Russia's drive to seize control of Ukraine quickly has lost momentum amid resistance from Ukrainian fighters on the ground and in the air, a senior US defense official said Friday.
"Their momentum, particularly as it comes to Kyiv, has slowed over the last 24 hours," the official said.
Russian forces, which entered Ukraine early Thursday, have yet to seize any major cities, or gain control of airspace, the official said.
"They have not achieved the progress that we believe they anticipated they would," the official said, speaking on condition of anonymity.
"A good indicator of that is no population centers have been taken. None," the official said.
The Pentagon believes that Moscow wants to seize control of Kyiv and replace the Western-leaning government with allies of the Kremlin.
And many worry that the powerful Russian force, with massive backup still awaiting on Ukraine's border, could conquer Kyiv within days.
But so far, while Russian forces have focused on military targets, they have not been able to disrupt the Ukrainian military structure.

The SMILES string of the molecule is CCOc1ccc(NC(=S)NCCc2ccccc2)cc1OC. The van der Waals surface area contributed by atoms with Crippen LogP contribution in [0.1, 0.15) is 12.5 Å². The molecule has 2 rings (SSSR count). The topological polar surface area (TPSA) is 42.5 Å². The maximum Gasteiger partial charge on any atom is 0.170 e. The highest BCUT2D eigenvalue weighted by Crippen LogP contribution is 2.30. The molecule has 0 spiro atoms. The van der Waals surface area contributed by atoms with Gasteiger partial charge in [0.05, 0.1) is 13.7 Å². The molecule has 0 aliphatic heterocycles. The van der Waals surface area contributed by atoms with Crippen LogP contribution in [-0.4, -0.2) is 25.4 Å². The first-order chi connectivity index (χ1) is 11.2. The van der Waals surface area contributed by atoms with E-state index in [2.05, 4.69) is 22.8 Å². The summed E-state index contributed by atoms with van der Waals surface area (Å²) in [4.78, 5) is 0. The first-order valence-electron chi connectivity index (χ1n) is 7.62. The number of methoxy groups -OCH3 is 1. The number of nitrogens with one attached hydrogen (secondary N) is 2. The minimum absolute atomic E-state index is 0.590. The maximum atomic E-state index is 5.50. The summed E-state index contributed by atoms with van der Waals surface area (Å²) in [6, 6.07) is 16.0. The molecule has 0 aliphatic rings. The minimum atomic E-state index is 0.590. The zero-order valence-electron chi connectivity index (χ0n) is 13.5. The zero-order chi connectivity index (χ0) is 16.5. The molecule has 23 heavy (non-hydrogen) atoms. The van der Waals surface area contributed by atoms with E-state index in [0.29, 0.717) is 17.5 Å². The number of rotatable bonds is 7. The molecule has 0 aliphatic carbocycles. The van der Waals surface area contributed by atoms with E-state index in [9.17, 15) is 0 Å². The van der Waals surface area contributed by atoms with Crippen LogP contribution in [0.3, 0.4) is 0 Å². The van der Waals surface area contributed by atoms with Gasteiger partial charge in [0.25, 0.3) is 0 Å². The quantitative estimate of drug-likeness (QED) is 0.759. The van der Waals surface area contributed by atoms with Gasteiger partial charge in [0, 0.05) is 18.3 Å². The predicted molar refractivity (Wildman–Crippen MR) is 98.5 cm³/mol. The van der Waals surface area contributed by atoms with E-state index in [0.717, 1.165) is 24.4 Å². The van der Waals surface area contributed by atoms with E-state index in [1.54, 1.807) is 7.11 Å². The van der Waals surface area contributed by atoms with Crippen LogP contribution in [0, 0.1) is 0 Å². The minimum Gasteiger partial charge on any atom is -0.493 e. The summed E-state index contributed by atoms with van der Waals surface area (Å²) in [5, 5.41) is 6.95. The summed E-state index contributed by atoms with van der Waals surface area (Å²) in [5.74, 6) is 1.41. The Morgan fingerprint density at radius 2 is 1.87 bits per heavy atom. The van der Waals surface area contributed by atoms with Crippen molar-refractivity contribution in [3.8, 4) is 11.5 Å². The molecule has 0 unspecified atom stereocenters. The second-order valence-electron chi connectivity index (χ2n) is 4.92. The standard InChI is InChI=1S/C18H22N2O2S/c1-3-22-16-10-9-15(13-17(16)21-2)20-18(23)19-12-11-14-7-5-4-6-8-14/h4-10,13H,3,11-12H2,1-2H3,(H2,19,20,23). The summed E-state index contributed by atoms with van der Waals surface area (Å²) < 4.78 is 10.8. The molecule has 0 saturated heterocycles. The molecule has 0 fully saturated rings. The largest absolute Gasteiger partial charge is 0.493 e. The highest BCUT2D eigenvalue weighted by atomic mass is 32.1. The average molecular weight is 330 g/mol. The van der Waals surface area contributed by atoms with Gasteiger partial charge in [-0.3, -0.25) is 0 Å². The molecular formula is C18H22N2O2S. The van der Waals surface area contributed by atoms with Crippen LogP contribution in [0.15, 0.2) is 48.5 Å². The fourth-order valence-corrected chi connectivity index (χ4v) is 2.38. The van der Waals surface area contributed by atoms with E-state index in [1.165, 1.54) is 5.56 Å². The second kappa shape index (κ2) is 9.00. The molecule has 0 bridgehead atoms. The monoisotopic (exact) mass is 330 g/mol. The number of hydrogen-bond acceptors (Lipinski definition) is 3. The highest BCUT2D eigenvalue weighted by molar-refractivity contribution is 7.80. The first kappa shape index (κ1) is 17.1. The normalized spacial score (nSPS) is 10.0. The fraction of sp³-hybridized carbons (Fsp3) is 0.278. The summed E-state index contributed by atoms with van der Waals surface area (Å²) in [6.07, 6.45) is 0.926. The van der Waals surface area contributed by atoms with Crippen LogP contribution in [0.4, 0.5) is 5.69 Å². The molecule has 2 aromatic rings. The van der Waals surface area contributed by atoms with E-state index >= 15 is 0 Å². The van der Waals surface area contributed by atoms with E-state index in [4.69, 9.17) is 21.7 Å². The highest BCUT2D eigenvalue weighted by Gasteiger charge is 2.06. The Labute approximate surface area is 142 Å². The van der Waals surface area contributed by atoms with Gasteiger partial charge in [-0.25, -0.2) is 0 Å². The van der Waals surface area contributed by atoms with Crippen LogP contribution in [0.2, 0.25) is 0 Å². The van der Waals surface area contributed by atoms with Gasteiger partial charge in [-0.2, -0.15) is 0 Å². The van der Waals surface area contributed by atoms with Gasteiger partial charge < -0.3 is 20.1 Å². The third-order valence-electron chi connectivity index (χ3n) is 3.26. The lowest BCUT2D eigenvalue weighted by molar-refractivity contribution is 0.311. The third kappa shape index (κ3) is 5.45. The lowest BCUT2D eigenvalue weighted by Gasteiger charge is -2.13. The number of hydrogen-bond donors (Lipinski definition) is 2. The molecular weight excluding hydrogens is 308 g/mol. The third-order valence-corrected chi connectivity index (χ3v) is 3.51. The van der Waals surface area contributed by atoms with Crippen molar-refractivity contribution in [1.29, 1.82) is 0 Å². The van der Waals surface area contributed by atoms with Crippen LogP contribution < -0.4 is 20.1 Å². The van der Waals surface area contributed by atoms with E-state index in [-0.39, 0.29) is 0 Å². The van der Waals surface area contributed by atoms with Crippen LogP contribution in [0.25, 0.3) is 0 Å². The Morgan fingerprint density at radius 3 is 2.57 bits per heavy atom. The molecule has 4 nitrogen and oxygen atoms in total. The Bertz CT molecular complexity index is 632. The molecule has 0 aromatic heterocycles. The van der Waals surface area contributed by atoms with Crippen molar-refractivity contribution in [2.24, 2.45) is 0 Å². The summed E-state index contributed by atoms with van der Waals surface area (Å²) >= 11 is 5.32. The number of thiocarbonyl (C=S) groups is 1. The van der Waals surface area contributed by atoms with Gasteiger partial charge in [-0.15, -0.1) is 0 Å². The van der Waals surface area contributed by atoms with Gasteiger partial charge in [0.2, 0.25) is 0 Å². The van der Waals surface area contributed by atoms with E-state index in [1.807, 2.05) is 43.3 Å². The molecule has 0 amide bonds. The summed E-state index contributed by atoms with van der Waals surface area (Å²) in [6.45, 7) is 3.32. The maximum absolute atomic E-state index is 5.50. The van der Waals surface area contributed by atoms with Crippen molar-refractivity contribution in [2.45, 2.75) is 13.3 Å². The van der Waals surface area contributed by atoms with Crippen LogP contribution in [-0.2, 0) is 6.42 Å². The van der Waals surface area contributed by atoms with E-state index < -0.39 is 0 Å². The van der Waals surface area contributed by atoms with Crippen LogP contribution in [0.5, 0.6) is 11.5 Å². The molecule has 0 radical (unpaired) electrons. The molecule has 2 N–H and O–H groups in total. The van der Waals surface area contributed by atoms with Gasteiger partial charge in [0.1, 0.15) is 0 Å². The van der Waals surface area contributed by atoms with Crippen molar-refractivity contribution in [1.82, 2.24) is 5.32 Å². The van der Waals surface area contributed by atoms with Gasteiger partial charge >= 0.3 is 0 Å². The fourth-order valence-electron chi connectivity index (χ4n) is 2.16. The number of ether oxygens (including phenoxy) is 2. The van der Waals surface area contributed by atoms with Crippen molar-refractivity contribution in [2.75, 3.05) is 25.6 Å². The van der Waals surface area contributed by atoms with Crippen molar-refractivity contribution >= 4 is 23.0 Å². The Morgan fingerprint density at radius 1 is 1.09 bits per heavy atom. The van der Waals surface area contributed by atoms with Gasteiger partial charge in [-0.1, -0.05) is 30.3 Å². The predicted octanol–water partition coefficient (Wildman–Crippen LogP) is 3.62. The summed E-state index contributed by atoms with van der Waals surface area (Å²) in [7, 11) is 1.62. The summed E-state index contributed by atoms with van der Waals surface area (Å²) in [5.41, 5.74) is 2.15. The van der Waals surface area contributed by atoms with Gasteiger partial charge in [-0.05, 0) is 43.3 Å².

"As we see it right now that Ukrainian command and control is intact," the official said.
Nor have they been able to command air space. The Pentagon says that Ukrainian air defense systems are still working and the country's air force is still able to fly and threaten Russian aircraft.
"They're meeting more resistance than they expected," the official said.
"We continue to have indications that it's not going quite the way that they had anticipated."
Starting with a massive missile barrage, Russia launched its invasion along three axis: the first a push from Belarus directly north toward Kyiv; the second from Russia's Belgorod region toward the major city of Kharkiv in northeast Ukraine; and the third, from Crimea in the south towards Kherson.
While Russian forces have reached the outskirts of Kyiv, they have not been able to enter, and fighting remains heavy around Kharkiv, which also has not fallen.
In the south, Russians continue to push to Kherson but are also widening the front, landing amphibious forces to Crimea's east to threaten Mariupol.
Russians have also sought to take control of the Kakhovka hydroelectric plant on the Dnieper river north of Crimea, launching cyberattacks on the plant, the official said.
The Pentagon would not estimate how many Russian forces had entered Ukraine, after having amassed more than 150,000 along the country's borders before attacking.
The official said that they had moved "about a third of their combat power" into Ukraine, and the rest remain in place just outside.